B Corporation (B Corp): More than 360 companies (including CSRHUB) have now completed the B Corp assessment process.  We answered a long list of questions about our social behavior and then were quizzed about various aspects of our performance.  We got a passing grade—plus good reminders about the social side of our mission and management approach.  B Corp reveals a list of the companies that have completed the assessment, but does not yet share most of the data it gathers.

Table: Berit Anderson

In general, there is a gap between the data companies gather and the data that they reveal, via CSR reports, regulatory filings, and other communication activities.  There may also be a gap between the data companies report and their true performance.  Most CSR standards allow for “third party verification.”  However, in many cases, the only groups with the necessary training and experience to serve as verifiers are CSR and sustainability consulting groups—with the fees for their reviews paid by the companies they are reviewing.  This leads to charges such as “greenwashing” and to a lack of the uniform reporting and transparency required to prove the effectiveness and credibility of these standards.  CSR standards groups are doing worthy and necessary work—but they need more regulatory and marketplace support to force companies and organizations to comply with both the spirit and the letter of their standards.

Bahar Gidwani is Cofounder and CEO of CSRHUB. He was the CEO of New York-based Index Stock Imagery, Inc, from 1991 through its sale in 2006. He has built and run large technology-based businesses, and has experience building a multi-million visitor Web site. Bahar holds a CFA, worked on Wall Street with Kidder, Peabody, and with McKinsey. Bahar has consulted to companies including Citibank, Banco Portuguese do Atlantico, Crane Co., Sperry, GE, General Dynamics, Computer Associates, Oracle, Microsoft, Computer Sciences, EDS, Cerner, and Acxiom. He has an MBA from Harvard Business School. Bahar is based in New York City.

CSRHUB is a corporate social responsibility ratings tool that allows managers, researchers, consultants, academics and individual activists to track the CSR performance of major companies. We aggregate data from more than 90 sources to provide our users with a comprehensive source of CSR information about 5000+ publicly traded companies in 62 countries. Browse our ratings at www.csrhub.com.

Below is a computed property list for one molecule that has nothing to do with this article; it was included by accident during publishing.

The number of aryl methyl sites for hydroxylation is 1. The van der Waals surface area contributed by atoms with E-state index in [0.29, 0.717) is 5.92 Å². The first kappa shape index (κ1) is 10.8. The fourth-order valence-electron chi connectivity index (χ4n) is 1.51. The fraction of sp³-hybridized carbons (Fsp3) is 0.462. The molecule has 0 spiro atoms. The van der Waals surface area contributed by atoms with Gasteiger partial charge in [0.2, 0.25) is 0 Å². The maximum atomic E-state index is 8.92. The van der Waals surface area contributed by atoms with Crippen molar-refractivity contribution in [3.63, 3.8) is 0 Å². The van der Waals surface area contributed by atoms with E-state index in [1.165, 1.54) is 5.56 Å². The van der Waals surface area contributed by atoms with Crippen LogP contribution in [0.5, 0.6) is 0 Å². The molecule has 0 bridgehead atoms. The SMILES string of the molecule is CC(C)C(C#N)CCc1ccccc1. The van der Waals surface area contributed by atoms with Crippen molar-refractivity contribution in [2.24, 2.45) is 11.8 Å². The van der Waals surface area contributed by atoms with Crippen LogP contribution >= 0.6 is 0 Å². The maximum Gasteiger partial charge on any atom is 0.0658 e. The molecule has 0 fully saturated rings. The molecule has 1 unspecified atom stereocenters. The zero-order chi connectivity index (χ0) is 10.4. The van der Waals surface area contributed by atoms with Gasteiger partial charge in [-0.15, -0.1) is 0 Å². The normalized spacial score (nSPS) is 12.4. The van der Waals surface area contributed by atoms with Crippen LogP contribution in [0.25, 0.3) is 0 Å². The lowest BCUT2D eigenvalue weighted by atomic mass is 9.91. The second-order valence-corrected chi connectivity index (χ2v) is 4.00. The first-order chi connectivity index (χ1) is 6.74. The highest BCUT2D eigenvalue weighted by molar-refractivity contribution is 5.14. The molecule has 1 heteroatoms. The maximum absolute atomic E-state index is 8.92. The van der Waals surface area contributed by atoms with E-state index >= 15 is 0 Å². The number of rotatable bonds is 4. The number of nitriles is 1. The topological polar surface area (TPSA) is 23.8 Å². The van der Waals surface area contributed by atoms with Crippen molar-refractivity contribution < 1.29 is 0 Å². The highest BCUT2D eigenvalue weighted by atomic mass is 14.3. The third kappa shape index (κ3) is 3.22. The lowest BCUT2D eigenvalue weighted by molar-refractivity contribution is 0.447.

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Why Become a B Corp?

[fa icon="calendar'] Dec 15, 2010 8:06:15 AM / by Bahar Gidwani

Our firm, CSRHUB, recently decided to become a B Corporation.  We filled out a survey, went through several rounds of review, and thought deeply about some of the issues the process exposed.  We always believed we were a positive and progressive company.  We were pleased that our values fit well with those set out by this widely-respected and well-tested standard.

B Corps use the power of business to solve social and environmental problems.  Unlike traditional corporations, B Corps agree to meet social and environmental performance standards, disclose their performance so that it is transparent, and include consideration of all stakeholder interests in their legal structure.

Now that we have been through the B Corp process, I wanted to offer anyone who is thinking about it, three reasons for becoming a B Corp:

  1. The power of reporting.  If you report it, you can measure it.  If you can measure it, you can improve it.  All businesses need to build a feedback loop that helps them improve their long term value.  We could never have built our tool if we did not have thousands of self-reported reports from the companies we rate, to work with.  Our society is based on the sharing of ideas and information.  Be a part of it and make your fair contribution.
  2. You benefit from using a tested process.  When you run a business, you get immersed in its day to day issues.  You can lose sight of what is important—the reasons you started it and have worked so hard to build it.  The B Corp interview was a check list—like making sure the engines on a plane can hit full throttle and that the rudder moves, before you start down the runway.  You want your plane to climb high and fly fast—and you need to be sure your engines are hitting on all cylinders and nothing is stuck in the tail, before you leave the ground.
  3. You get to take a stand.  Our profile system requires people to make decisions about how they feel about issues.  Are they against involvement in Burma?  In favor of nuclear power?  What is most important, good governance or good labor practices?  By becoming a B Corp, I felt we were publicly committing to the principle that businesses can both do well and be an agent for positive change.  (See a previous post on the concept of the “virtuous quadrant.”)  The B Corp community now includes 353 companies.  You can be proud to belong to this group.

It is easier not to report, not to examine one’s own prejudices and practices, and not to state one’s views publicly.  However, the issues addressed by the B Corp process—and by the whole area of CSR and sustainability practice and theory—can’t be avoided.  We are part of a community that intends to change the world and we need to show that we have whole-hearted dedication to our cause.  How could we or any other business who believes as we do, not want to engage in this process?